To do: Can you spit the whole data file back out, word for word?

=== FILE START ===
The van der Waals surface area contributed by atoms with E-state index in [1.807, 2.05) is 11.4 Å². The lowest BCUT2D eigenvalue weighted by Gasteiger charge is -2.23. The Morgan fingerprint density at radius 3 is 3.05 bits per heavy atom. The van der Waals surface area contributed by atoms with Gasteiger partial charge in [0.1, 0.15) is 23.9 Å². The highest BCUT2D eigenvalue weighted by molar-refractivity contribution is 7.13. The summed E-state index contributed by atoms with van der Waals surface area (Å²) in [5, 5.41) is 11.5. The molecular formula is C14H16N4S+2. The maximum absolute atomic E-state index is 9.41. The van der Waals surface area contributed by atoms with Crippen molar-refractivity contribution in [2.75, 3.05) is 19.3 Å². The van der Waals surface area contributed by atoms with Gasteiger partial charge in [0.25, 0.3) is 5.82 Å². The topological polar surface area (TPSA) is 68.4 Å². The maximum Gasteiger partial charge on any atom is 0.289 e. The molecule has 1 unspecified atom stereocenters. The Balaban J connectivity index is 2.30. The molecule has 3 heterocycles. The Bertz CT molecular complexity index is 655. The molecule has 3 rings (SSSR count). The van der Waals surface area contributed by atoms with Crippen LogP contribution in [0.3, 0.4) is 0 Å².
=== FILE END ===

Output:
The van der Waals surface area contributed by atoms with E-state index in [1.807, 2.05) is 11.4 Å². The lowest BCUT2D eigenvalue weighted by Gasteiger charge is -2.23. The Morgan fingerprint density at radius 3 is 3.05 bits per heavy atom. The van der Waals surface area contributed by atoms with Gasteiger partial charge in [0.1, 0.15) is 23.9 Å². The highest BCUT2D eigenvalue weighted by molar-refractivity contribution is 7.13. The summed E-state index contributed by atoms with van der Waals surface area (Å²) in [5, 5.41) is 11.5. The molecular formula is C14H16N4S+2. The maximum absolute atomic E-state index is 9.41. The van der Waals surface area contributed by atoms with Crippen molar-refractivity contribution in [2.75, 3.05) is 19.3 Å². The van der Waals surface area contributed by atoms with Gasteiger partial charge in [0.25, 0.3) is 5.82 Å². The topological polar surface area (TPSA) is 68.4 Å². The maximum Gasteiger partial charge on any atom is 0.289 e. The molecule has 1 unspecified atom stereocenters. The Balaban J connectivity index is 2.30. The molecule has 3 heterocycles. The Bertz CT molecular complexity index is 655. The molecule has 3 rings (SSSR count). The van der Waals surface area contributed by atoms with Crippen LogP contribution in [0.3, 0.4) is 0 Å².